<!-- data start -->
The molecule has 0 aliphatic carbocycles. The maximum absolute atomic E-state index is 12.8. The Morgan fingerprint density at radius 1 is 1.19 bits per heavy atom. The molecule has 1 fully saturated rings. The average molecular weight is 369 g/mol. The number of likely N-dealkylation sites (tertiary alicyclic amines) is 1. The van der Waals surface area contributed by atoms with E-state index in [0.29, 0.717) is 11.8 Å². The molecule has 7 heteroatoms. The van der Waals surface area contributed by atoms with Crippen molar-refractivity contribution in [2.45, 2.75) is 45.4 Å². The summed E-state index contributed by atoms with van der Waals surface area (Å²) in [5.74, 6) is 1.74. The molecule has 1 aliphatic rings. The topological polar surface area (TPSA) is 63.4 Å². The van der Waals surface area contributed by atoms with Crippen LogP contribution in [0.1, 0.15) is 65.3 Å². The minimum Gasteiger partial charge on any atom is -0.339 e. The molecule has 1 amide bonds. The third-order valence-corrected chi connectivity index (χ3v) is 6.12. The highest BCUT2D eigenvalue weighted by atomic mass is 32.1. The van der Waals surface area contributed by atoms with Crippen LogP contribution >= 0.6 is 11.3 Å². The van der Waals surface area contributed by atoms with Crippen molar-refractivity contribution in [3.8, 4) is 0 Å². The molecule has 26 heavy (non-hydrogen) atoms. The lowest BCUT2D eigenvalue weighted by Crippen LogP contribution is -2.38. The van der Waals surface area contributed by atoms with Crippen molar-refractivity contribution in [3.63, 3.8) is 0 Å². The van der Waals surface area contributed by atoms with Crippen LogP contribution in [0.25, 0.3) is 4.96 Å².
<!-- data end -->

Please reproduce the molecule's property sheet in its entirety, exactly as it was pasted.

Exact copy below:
The molecule has 0 aliphatic carbocycles. The maximum absolute atomic E-state index is 12.8. The Morgan fingerprint density at radius 1 is 1.19 bits per heavy atom. The molecule has 1 fully saturated rings. The average molecular weight is 369 g/mol. The number of likely N-dealkylation sites (tertiary alicyclic amines) is 1. The van der Waals surface area contributed by atoms with E-state index in [0.29, 0.717) is 11.8 Å². The molecule has 7 heteroatoms. The van der Waals surface area contributed by atoms with Crippen molar-refractivity contribution in [2.45, 2.75) is 45.4 Å². The summed E-state index contributed by atoms with van der Waals surface area (Å²) in [5.74, 6) is 1.74. The molecule has 1 aliphatic rings. The topological polar surface area (TPSA) is 63.4 Å². The van der Waals surface area contributed by atoms with Crippen LogP contribution in [0.1, 0.15) is 65.3 Å². The minimum Gasteiger partial charge on any atom is -0.339 e. The molecule has 1 amide bonds. The third-order valence-corrected chi connectivity index (χ3v) is 6.12. The highest BCUT2D eigenvalue weighted by atomic mass is 32.1. The van der Waals surface area contributed by atoms with Crippen LogP contribution >= 0.6 is 11.3 Å². The van der Waals surface area contributed by atoms with Crippen molar-refractivity contribution in [3.8, 4) is 0 Å². The molecule has 26 heavy (non-hydrogen) atoms. The lowest BCUT2D eigenvalue weighted by Crippen LogP contribution is -2.38. The van der Waals surface area contributed by atoms with Crippen molar-refractivity contribution in [3.63, 3.8) is 0 Å². The van der Waals surface area contributed by atoms with Crippen LogP contribution in [0.25, 0.3) is 4.96 Å².